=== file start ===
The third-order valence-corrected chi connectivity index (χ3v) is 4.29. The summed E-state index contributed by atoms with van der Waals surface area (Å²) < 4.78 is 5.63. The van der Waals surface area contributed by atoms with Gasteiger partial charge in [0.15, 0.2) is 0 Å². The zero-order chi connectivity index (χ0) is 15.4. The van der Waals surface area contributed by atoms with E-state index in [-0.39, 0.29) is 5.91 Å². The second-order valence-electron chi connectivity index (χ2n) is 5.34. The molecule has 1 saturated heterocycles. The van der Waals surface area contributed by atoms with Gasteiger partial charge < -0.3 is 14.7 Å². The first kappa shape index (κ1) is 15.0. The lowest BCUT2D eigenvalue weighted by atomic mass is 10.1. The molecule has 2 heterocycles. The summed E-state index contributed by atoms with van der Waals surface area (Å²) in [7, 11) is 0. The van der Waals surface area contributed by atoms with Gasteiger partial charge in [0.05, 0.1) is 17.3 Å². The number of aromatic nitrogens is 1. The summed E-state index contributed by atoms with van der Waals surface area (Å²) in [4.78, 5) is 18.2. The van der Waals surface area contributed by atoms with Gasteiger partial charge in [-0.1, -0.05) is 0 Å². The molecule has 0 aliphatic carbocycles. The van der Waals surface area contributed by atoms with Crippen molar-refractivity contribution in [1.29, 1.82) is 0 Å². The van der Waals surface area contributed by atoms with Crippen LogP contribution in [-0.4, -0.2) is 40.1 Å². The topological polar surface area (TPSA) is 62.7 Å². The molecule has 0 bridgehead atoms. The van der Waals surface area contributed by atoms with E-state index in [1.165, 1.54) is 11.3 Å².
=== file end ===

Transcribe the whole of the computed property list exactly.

The third-order valence-corrected chi connectivity index (χ3v) is 4.29. The summed E-state index contributed by atoms with van der Waals surface area (Å²) < 4.78 is 5.63. The van der Waals surface area contributed by atoms with Gasteiger partial charge in [0.15, 0.2) is 0 Å². The zero-order chi connectivity index (χ0) is 15.4. The van der Waals surface area contributed by atoms with E-state index in [-0.39, 0.29) is 5.91 Å². The second-order valence-electron chi connectivity index (χ2n) is 5.34. The molecule has 1 saturated heterocycles. The van der Waals surface area contributed by atoms with Gasteiger partial charge < -0.3 is 14.7 Å². The first kappa shape index (κ1) is 15.0. The lowest BCUT2D eigenvalue weighted by atomic mass is 10.1. The molecule has 2 heterocycles. The summed E-state index contributed by atoms with van der Waals surface area (Å²) in [7, 11) is 0. The van der Waals surface area contributed by atoms with Gasteiger partial charge in [0.05, 0.1) is 17.3 Å². The number of aromatic nitrogens is 1. The summed E-state index contributed by atoms with van der Waals surface area (Å²) in [4.78, 5) is 18.2. The van der Waals surface area contributed by atoms with Gasteiger partial charge in [-0.1, -0.05) is 0 Å². The molecule has 0 aliphatic carbocycles. The van der Waals surface area contributed by atoms with Crippen molar-refractivity contribution in [1.29, 1.82) is 0 Å². The van der Waals surface area contributed by atoms with Crippen LogP contribution in [-0.4, -0.2) is 40.1 Å². The topological polar surface area (TPSA) is 62.7 Å². The molecule has 0 bridgehead atoms. The van der Waals surface area contributed by atoms with E-state index in [1.165, 1.54) is 11.3 Å².